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20130201
20130228
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WHUT (Howard University Television) 40
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Search Results 0 to 49 of about 95 (some duplicates have been removed)
bill clinton saying the era of big government is over. by saying that he was going to act executive action if congress didn't act. and seeming very reasonable even though he wasn't combative, he was arguing to the country i think even more to the congress. and then he did have some refrains in there that got a lot of applause. i remember in 6 5 lbj say how many times did they applause me. he understood the need for refrains and he came back to what he talked about in his inaugural, the role of citizens which mean he's trying to mobilize the country to put pressure on the congress to do the things he wants done. >> rose: walter what did you see as the theme of this statement. >> i thought it was a great continuation of the inaugural thing, which is inclusiveness and opportunity. that's the theme of our nation and that's what really separates his agenda, i think from some of his opponents which is we want to bring everybody in, we want there to be ladders of opportunity, doors of opportunity. and the fact it had a thematic connection to inaugural, that it is a place where opportunity
, secretary clinton did, which mandated or agreed that there would be a political transition, that there would be opposition and government members of that transition and that the makeup would have to be mutually agreed to. of course it going to be mutually agreed to, you know the opposition would not have had assad going in this going forward that is where the breakdown of the russians has taken place. we continue to engage with them, meet with them regularly, we have not come to an agreement on a political way forward here. i hope we can do that. >> in the near term. >> well, i think the sooner the better as i said. now during the course of this year, the president will have the opportunity to meet with president putin on a number of occasions beginning this spring. >> but aren't you going to see putin soon wince i think i will visit russia in the next month. >> and see putin. >> yes. >> what do you want to come out of that and did you reset the relationship so that it's more likely that you can have, because if you have good big power understanding it gives you more leverage to deal with th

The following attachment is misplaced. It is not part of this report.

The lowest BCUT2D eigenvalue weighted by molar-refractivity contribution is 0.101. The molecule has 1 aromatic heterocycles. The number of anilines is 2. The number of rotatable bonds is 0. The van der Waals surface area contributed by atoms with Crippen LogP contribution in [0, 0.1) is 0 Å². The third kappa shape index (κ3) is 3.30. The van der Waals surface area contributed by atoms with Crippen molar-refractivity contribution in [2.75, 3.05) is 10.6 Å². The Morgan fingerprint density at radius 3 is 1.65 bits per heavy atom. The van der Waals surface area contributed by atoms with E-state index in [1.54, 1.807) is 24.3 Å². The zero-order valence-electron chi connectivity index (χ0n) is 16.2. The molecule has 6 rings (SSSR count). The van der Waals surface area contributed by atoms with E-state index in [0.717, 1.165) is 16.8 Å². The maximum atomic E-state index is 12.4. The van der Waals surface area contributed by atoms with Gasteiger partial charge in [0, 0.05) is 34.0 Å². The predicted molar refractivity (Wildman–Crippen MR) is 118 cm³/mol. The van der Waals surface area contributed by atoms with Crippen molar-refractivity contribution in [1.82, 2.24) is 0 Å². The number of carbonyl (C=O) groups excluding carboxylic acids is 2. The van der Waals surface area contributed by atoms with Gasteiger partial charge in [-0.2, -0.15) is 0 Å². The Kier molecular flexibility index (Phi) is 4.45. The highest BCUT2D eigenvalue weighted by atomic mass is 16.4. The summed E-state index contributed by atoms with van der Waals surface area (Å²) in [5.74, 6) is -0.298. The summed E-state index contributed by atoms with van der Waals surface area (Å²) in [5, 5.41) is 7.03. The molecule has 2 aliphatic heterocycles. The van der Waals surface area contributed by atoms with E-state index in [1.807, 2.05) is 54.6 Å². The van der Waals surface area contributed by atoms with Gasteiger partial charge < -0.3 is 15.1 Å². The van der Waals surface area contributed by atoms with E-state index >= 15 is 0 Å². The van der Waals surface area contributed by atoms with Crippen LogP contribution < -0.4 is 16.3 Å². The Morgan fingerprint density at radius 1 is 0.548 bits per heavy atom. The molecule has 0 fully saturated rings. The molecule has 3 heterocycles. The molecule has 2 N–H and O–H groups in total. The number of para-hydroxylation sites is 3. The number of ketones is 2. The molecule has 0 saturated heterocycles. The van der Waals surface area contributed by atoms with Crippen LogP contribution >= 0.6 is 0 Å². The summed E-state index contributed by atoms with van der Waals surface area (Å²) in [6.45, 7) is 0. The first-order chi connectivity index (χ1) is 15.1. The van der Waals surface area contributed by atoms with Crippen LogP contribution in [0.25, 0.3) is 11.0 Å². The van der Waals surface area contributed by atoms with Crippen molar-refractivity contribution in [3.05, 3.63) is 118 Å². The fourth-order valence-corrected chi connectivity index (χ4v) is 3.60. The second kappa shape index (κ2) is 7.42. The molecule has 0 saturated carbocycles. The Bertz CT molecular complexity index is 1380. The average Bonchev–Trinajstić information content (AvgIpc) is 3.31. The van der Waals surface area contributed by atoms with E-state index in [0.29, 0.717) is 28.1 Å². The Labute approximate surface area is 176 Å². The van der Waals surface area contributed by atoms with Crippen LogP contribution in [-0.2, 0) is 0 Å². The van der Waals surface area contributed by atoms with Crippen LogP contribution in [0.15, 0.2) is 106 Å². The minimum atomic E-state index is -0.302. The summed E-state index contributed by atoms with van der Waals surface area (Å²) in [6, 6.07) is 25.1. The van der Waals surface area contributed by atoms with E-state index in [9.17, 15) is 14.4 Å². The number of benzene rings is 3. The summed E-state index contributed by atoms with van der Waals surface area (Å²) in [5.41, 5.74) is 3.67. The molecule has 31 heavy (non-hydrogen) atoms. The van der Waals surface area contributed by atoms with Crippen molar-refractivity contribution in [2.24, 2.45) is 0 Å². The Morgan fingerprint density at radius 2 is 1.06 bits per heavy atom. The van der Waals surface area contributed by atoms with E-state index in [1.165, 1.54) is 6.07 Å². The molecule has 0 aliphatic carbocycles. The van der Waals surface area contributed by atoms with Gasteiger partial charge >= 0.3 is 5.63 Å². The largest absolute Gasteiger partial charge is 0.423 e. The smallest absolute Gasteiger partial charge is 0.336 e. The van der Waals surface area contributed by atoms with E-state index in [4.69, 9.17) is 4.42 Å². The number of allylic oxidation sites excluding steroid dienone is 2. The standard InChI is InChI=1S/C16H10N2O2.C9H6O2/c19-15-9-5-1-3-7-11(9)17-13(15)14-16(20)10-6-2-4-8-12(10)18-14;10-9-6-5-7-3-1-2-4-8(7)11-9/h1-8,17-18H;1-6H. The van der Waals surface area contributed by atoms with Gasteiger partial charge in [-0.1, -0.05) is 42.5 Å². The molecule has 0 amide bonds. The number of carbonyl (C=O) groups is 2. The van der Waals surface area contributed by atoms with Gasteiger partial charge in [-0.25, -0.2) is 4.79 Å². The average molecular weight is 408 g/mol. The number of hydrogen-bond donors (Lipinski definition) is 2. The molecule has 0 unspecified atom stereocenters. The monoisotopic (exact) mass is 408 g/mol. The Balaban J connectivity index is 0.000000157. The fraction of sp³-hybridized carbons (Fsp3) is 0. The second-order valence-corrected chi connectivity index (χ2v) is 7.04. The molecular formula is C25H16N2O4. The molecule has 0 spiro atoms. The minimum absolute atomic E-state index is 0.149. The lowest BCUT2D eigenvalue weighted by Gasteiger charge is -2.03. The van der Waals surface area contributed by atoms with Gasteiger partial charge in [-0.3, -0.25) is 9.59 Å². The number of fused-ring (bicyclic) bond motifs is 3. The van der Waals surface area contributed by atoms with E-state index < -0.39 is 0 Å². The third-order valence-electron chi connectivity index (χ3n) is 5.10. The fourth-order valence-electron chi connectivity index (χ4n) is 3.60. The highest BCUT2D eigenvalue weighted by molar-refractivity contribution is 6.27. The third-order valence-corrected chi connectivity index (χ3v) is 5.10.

and major changes. president bush 41 raised taxes at a time when he needed to. president clinton did. deals between president clinton and speaker gingrich in the '95, '96, '97 time frame. we have come together a lot of times in our past we just can't seem to do it now. >> rose: what's changed. >> i think what has changed are these two things. one that it is tougher because resources are scarcer. and the numbers are so much bigger. and secondly, i do think we're living in a more polarized era. i there in one more thing. i think sadly we are living in a more selfish era. i think nobody really wants to pay the costs. for example, an average person at 65, about to enter medicare has paid $122,000 into the medicare system. >> rose: 122,000. >> thousand, they will get back inflation adjusted, they will get back $377,000 dollars over their ellerly years. you don't have to have study a lot of math to know those numbers don't work. and so all this debt we're piling up, these 800, 900 billion dollar deficits, all these promises, we're sticking on our children. and that to me is very depressing. >> ro